The State of Florida v. George Zimmerman second degree murder trial was one of the most controversial court cases of our time. George Zimmerman, a then 28-year-old man of Hispanic descent, shot and killed 17-year-old Trayvon Martin on February 26, 2012 (infoplease). Although race was not blatantly being aimed at as a central theme of the trial, the trial and situation themselves promoted much discussion in society about stereotypes and racism.
Because this was such a heated trial, Florida Circuit Judge Debra Nelson made multiple decisions to strive to make the trial as fair for all of those involved and accessible to the public. There were many avenues she could have taken to achieve these objectives and I argue that she took the appropriate, fair steps to do so.
First, despite requests from the prosecution of the case to seal court records and close hearings of the trial, Nelson chose to keep the court open, citing her personal belief in open courts. This allowed cameras to be present in the court room and reporters allowed inside who could then relay information to the public. These two factors alone fostered the opportunity for this trial and its proceedings to be publicly discussed, and they certainly played a large role because the entirety of the trial was broadcast on news stations for people to watch. Citizens could then open the events of the courtroom and other ideas about the trial up for debate, and this discussion was productive for society. We should be able to discuss issues of race, stereotypes and laws in a democracy and evaluate elected officials such as judges.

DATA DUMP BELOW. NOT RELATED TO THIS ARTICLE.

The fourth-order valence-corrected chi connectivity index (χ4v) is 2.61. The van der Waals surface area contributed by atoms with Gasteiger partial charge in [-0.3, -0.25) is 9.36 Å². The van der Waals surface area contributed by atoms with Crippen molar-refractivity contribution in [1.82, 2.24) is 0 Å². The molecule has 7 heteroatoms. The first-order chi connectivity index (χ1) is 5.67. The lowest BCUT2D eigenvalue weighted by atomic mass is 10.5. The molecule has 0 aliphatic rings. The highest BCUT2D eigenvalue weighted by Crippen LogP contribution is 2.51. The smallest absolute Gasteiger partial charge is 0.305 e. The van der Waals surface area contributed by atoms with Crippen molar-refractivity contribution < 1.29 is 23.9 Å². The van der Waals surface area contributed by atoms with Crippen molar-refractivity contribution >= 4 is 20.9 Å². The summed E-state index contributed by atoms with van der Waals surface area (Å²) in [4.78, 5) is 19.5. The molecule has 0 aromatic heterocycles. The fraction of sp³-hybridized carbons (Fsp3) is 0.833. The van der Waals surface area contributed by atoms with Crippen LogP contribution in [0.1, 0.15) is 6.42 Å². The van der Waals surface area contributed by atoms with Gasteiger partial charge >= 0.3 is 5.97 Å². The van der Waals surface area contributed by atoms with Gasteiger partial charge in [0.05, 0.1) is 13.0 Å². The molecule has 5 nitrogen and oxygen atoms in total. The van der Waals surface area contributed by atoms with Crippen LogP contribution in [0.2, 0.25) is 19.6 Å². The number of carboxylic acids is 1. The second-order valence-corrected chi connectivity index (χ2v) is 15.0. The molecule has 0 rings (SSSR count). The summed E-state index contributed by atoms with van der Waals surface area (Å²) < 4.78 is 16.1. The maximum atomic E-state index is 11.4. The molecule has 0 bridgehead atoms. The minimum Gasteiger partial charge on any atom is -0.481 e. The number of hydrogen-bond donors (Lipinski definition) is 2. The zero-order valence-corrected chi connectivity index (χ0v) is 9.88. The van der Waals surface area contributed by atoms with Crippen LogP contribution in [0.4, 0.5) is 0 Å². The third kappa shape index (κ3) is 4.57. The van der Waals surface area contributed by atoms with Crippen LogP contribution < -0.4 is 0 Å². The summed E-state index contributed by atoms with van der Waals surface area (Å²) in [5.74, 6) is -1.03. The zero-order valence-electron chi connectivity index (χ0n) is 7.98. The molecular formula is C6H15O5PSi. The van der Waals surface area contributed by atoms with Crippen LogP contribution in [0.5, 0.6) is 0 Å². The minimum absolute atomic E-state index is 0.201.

Next, the prosecution and defense had the opportunity to take part in voir dire, a process in which they intensely question potential jury members in order to prevent bias in the deliberation and verdict. This decision was an obvious one due to the fact that this case was highly controversial in many areas. Representatives asked jurors questions regarding their personal beliefs on topics such as race, gun laws and prior knowledge of the case, and the process led to the selection of six female jurors who were to remain anonymous to decide the fate or Zimmerman.
The most important decision Nelson made was the one to sequester the jury, which means that the jury must remain isolated for the duration of the trial in a further attempt to keep their opinions of the case neutral and focused strictly on what occurs in the court room. The six women stayed in a Mariott hotel in Lake Marry, Fla., for the 22-day duration of the trial and were closely monitored by court deputies throughout to ensure they did not receive any outside information regarding the Zimmerman case. They each had an individual room yet hardly got any privacy and spent much of their time together – disallowed to deliberate upon the trial, of course. Television, mail, reading, internet and more were all screened by deputies and visitors were asked to sign stating that they would not discuss the case (DeLuca, Rafferty).
Sequestering the jury for this trial was an excellent choice because of how controversial and widely-publicized the case became. The jurors could not have escaped exposure to it if they had strived to in their normal routines. Nearly every news station was constantly covering and analyzing every aspect of the case, including witnesses and Zimmerman’s choices, and broader questions of racial stereotypes, gun control perspectives and other issues never ceased to be discussed. In addition, there were many protests and gatherings surrounding the case that could have swayed opinions and altered deliberation. By being sequestered, the jury did not have the opportunity to be exposed to these things and had no idea how huge the trial had become in society.
DeLuca, Matthew. Rafferty, Andrew. “Sequestered Zimmerman jurors got mani-pedis, went bowling, saw movies.” NBC News. October 18, 2013. http://usnews.nbcnews.com/_news/2013/07/17/19520580-sequestered-zimmerman-jurors-got-mani-pedis-went-bowling-saw-movies